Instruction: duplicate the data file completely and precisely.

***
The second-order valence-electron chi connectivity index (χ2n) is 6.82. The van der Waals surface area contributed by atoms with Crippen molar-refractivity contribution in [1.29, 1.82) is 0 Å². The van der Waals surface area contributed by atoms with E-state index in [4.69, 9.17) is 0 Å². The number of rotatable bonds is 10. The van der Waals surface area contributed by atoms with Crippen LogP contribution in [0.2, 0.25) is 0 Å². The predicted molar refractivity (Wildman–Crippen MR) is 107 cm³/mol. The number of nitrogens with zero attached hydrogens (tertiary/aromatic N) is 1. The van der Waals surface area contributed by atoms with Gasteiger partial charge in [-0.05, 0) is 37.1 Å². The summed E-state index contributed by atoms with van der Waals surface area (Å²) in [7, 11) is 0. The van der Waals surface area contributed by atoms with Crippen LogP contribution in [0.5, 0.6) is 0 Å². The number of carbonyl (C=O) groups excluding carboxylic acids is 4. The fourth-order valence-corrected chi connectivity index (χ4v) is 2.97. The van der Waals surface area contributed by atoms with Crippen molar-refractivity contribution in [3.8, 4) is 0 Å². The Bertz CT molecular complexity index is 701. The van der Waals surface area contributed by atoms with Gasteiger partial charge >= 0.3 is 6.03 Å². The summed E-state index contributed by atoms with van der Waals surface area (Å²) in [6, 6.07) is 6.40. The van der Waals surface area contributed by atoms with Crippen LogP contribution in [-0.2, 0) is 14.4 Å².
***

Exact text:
The second-order valence-electron chi connectivity index (χ2n) is 6.82. The van der Waals surface area contributed by atoms with Crippen molar-refractivity contribution in [1.29, 1.82) is 0 Å². The van der Waals surface area contributed by atoms with E-state index in [4.69, 9.17) is 0 Å². The number of rotatable bonds is 10. The van der Waals surface area contributed by atoms with Crippen LogP contribution in [0.2, 0.25) is 0 Å². The predicted molar refractivity (Wildman–Crippen MR) is 107 cm³/mol. The number of nitrogens with zero attached hydrogens (tertiary/aromatic N) is 1. The van der Waals surface area contributed by atoms with Gasteiger partial charge in [-0.05, 0) is 37.1 Å². The summed E-state index contributed by atoms with van der Waals surface area (Å²) in [7, 11) is 0. The van der Waals surface area contributed by atoms with Crippen LogP contribution in [0.5, 0.6) is 0 Å². The number of carbonyl (C=O) groups excluding carboxylic acids is 4. The fourth-order valence-corrected chi connectivity index (χ4v) is 2.97. The van der Waals surface area contributed by atoms with Crippen molar-refractivity contribution in [3.8, 4) is 0 Å². The Bertz CT molecular complexity index is 701. The van der Waals surface area contributed by atoms with Gasteiger partial charge >= 0.3 is 6.03 Å². The summed E-state index contributed by atoms with van der Waals surface area (Å²) in [6, 6.07) is 6.40. The van der Waals surface area contributed by atoms with Crippen LogP contribution in [-0.2, 0) is 14.4 Å².